"There is no excellent beauty that hath not some strangeness in the proportion" Francis Bacon 1561-1626

Wednesday, 30 November 2011

Moving..to the Ugly Bungalow.

We have just moved into the new house. House sounds too grand because in reality it is a small bungalow and a pretty ugly one at that. But we did need a home. This is our 10th move in 8 years, 8 years of rentals in 3 different countries.. so we really did need home, even if it's just for a year or two. We were sad to leave the tiny humming cottage which was full of mason bees but who knows what I will find here.

I had driven past this “for sale” bungalow many times thinking how ugly it was, but eventually, in desperation to find something in our price range I came to see it. It’s the best I can do and I will try to learn to love it, but “silk purse/sow’s ear” keeps creeping into my mind.

I remember someone writing to me in my early blogging days thinking I lived in a picturesque cottage in the country with a glorious garden and having to tell them we lived in a city in a tiny, hot, 2nd floor concrete box of an apartment with paper thin walls and nightmare neighbours. I often wondered if they were disappointed, if that somehow I was less of a real artist because my location did not quite fit the romantic ideal.
I found a book once in a shop. It was called “Artists Studios”. Photographs of impossibly dreamy rooms in impossibly dreamy settings. I picked it up and looked through it, wondering where I had gone wrong? I returned to the hot box and drew the beautiful leaf of an exotic plant whose origins lay in distant lands and whose story of discovery was incredible and the hot box became a irrelevant.

The one thing that stuffy apartment had going for it was that it was within cycling distance of my much loved Leu Gardens and the Ugly Bungalow is 5 minutes walk from the shimmering water of the reservoir, so despite its dreary looks I count myself extremely lucky. I will breathe some life and soul into its plain walls, fill its empty garden with bee flowers and line its rooms with books. And surely, if my observations of life have taught me anything, it is that external appearances should not matter….. (but a pretty cottage would still be quite nice.. maybe next time :)….)

So here we are. The internet is up, we have a bed and two kitchen chairs. It’s a start. And the poor Ugly Bungalow does have a garden and I am ridiculously excited about its possibilities. It too is a blank canvas, mostly grass, with heavy clay soil and a few shrubs. I know there is a little apple tree and, joy of joys, a dilapidated shed! Today I took my father's heavy spade and dug my first flower bed.. a mere 2ft x4.. I had forgotten how hard it is to dig! ..but slowly slowly I will get there.. there are plans for a pond, and some veg... and many other things. and a few drawings in between ... :)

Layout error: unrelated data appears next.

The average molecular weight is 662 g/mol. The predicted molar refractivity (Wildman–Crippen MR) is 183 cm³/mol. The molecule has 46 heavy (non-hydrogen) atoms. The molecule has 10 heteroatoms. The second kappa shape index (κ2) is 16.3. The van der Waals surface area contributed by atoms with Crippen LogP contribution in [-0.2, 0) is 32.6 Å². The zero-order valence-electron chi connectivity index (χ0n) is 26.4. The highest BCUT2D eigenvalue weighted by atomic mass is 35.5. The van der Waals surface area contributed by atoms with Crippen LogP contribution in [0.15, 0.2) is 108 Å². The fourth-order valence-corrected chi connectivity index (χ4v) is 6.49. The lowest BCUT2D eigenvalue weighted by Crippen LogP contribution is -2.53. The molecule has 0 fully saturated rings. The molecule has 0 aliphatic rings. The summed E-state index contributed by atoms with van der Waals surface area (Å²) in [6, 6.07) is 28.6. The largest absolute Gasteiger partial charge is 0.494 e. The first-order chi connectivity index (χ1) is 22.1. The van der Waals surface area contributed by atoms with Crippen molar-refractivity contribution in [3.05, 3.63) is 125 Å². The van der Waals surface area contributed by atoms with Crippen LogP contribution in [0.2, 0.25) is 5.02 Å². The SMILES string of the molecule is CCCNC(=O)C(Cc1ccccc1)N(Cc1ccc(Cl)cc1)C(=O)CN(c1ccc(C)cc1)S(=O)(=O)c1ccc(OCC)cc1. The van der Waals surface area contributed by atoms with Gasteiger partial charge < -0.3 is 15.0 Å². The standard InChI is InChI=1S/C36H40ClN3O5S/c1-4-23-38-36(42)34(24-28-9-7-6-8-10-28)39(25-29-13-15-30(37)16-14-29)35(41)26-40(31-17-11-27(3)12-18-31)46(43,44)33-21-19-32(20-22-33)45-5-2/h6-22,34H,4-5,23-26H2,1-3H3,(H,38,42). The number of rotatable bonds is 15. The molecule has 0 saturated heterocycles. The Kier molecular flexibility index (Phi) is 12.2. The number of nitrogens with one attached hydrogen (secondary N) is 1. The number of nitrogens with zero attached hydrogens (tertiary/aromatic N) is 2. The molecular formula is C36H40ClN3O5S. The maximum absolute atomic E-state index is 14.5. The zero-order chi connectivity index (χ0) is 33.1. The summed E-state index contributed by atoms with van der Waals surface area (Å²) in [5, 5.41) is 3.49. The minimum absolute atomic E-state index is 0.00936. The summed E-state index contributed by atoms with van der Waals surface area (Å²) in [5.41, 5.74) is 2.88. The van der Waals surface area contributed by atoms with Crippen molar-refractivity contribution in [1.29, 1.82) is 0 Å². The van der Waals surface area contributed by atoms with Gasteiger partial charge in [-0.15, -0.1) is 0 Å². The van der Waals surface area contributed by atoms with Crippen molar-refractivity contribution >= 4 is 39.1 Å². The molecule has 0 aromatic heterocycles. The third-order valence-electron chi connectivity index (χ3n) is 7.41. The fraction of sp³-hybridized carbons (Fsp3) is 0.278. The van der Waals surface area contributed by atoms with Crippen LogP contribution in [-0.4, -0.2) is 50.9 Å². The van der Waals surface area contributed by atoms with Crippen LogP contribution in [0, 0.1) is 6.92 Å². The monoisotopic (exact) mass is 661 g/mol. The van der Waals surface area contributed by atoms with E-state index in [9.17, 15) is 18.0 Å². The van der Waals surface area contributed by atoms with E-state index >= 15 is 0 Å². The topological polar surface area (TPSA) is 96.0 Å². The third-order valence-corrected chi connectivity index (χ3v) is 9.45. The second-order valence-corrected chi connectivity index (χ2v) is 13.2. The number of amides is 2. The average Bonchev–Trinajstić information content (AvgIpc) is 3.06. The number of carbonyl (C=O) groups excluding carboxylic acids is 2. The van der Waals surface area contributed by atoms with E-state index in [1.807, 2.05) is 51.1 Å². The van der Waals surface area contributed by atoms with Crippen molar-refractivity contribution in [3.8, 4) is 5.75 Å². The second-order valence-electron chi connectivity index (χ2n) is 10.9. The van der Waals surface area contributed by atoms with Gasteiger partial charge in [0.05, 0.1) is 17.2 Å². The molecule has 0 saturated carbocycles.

A Start…… a tiny 4” square sketch, my spade and boots and the fledgling flower bed..

first flower bed

Monday, 14 November 2011

Pretty Peponapis pruinosa: A Squash Bee for Joanna.

This is going to be my last bee painting for a week or so. We are about to move (yet again)and things will be a bit upside down,  but this was one request  I could not resist.

Joanna emailed me recently from Canada. She is fond of Squash bees.. how could you not be! I had written about them briefly when I first learnt about the wonderful Long horned Eucerini bees back in 2009. The Peponapis bees are in the same family and they are very--yes I am going to say it-- they are very cute. Sadly we don’t have them here in the UK and although I saw the beautiful black Mellisodes bees on the squash flowers in Leu gardens in Orlando I did not see these little stripy charmers. 

This photo is from an article in Science Daily, here about how good these bees are as pollinators. They apparently come out earlier in the day than honey bees, get on with lots of energetic pollination then sleep in the afternoon.

Squash bee flying onto a squash flower. (Credit: Photo courtesy of Holly Prendeville, University of Nebraska)

Towards the end of her University degree in Agriculture Joanna published a paper commissioned by the North American Pollinator Protection Campaign about the decline of native pollinators.

She writes: “Peponapis pruinosa, the Squash Bee holds a special place in my heart and I've been waiting for some time now with fingers crossed that you might paint this bee, but it recently occurred to me that I could easily contact you directly and make a request.

This Squash bee is a solitary bee and the females make ground nests.  The males spend their time in and about squash flowers - and they sleep there after the flowers close in the afternoon.  I spent an interesting few weeks with a professor once spending late afternoons on a squash farm going from flower to flower, opening them up to count the resting bees.  There is a mathematic correlation between the number of male bees in squash flowers in a given area to the number of females in the ground nests.  By counting the bees, the professor was able to determine how many females were in the area.”